2024 HOF Ballot

Max Power

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said it before but thinking Mauer wasn't going to get in is just silly. He was the first overall, stayed with a team his whole career, and no one questioned that he was the best catcher in the league from like his 2nd year. I don't even get what the case against him was, that he played games at first?

Meanwhile people want to argue that Yadier Molina, a guy who was basically Omar Vizquel but with the Cardinals, should get in.
The case against him is that he caught fewer games than Buster Posey, who retired young and missed a bunch of time to injury. The last 5 years of Mauer's career he was basically Doug Mientkiewicz. He's certainly not the worst selection, but I was surprised to see that level of support.
 

CarolinaBeerGuy

Don't know him from Adam
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You’re making this more complicated than it has to be. He batted below 290, as a 1B, on the road.

Also I don’t spend all of my time in the same forum. But thanks for the personal attack.
Batting average is such a strange thing to go by at this point. Is Harmon Killebrew a Hall of Famer for you? Sure, he hit a lot more homers and had a higher career OPS+ than Helton, but the rest of the counting stats point to Helton being the better overall player.

https://stathead.com/baseball/versus-finder.cgi?request=1&player_id1=killeb001har&player_id2=helton001tod
 

scottyno

late Bloomer
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Dec 7, 2008
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Just for fun, Todd Helton had a 121 wrc+ on the road in his career ( 136 wrc+ at home), that's pretty damn good for a guy who couldn't hit on the road
 

67YAZ

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Meanwhile people want to argue that Yadier Molina, a guy who was basically Omar Vizquel but with the Cardinals, should get in.
Molina also sexually harassed a batboy with autism? And has a history of assaulting his wife?

I don’t know how a voter who has read the character clause can vote for Vizquel. He’s a very horrible person.
 

Philip Jeff Frye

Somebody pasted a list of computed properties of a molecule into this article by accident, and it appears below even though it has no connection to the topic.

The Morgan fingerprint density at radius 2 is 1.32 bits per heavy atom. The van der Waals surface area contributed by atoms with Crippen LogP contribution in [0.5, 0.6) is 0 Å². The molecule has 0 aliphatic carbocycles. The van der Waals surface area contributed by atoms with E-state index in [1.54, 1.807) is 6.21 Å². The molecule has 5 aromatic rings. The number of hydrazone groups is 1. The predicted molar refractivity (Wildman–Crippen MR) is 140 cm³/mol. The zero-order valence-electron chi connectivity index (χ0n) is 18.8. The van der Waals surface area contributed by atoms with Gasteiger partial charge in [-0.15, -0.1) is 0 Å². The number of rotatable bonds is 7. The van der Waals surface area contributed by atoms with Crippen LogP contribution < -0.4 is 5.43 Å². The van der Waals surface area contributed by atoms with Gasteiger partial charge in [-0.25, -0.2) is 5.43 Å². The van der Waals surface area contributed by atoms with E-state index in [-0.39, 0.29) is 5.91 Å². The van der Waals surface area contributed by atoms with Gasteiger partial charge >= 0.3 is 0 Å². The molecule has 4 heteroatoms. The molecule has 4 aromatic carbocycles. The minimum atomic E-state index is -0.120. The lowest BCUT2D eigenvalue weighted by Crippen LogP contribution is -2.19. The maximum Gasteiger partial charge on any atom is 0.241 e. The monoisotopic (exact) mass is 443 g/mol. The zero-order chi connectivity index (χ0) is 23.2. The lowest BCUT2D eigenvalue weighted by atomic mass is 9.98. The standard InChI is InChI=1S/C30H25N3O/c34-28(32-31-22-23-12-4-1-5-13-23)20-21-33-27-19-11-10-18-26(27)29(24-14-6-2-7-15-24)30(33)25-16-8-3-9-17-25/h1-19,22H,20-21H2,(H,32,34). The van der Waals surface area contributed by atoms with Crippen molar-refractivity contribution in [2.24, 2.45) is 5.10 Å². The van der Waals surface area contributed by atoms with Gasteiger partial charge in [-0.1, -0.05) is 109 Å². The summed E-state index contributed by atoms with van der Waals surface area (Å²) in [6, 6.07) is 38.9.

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The case against him is that he caught fewer games than Buster Posey, who retired young and missed a bunch of time to injury. The last 5 years of Mauer's career he was basically Doug Mientkiewicz. He's certainly not the worst selection, but I was surprised to see that level of support.
You definitely have to make allowances for catchers. Like Mauer, Johnny Bench only made it to 35. Gary Carter was a pretty bad player after he turned 33, although he hung around for a while. Ted Simmons was about the same. Irod's hitting declined a lot after hitting 33. There really aren't too many Fisks who are effective into their late 30s, and most of those that continued to play past 35 or so, like Fisk and Berra, played a lot of outfield or first base too. Posey was out of baseball at age 34, so presumably he gets the same treatment.

Mauer and Posey also fall a bit into the Koufax/Kiner category - players who didn't have 20 year careers but who were so good for a period of time that they deserve special recognition. MVPs, batting championships, post season glory. (Personally, I'm hoping Pedroia ends up in this category.)

I think a lot of people would be surprised to go back and look at how mediocre the second halves of the careers of a lot of Hall of Famers have been. Many Hall of Famers do the things that get them noticed for Cooperstown contention in their 20s and then they hang around in their 30s putting up fairly uninspiring numbers, but which allow them to get to counting stats that cinch their candidacy. In Cal Ripken's last ten years, he had an OPS+ above 100 only three times. Mauer might have been Mientkiewicz for a while, but he's not the first HOF player to do that.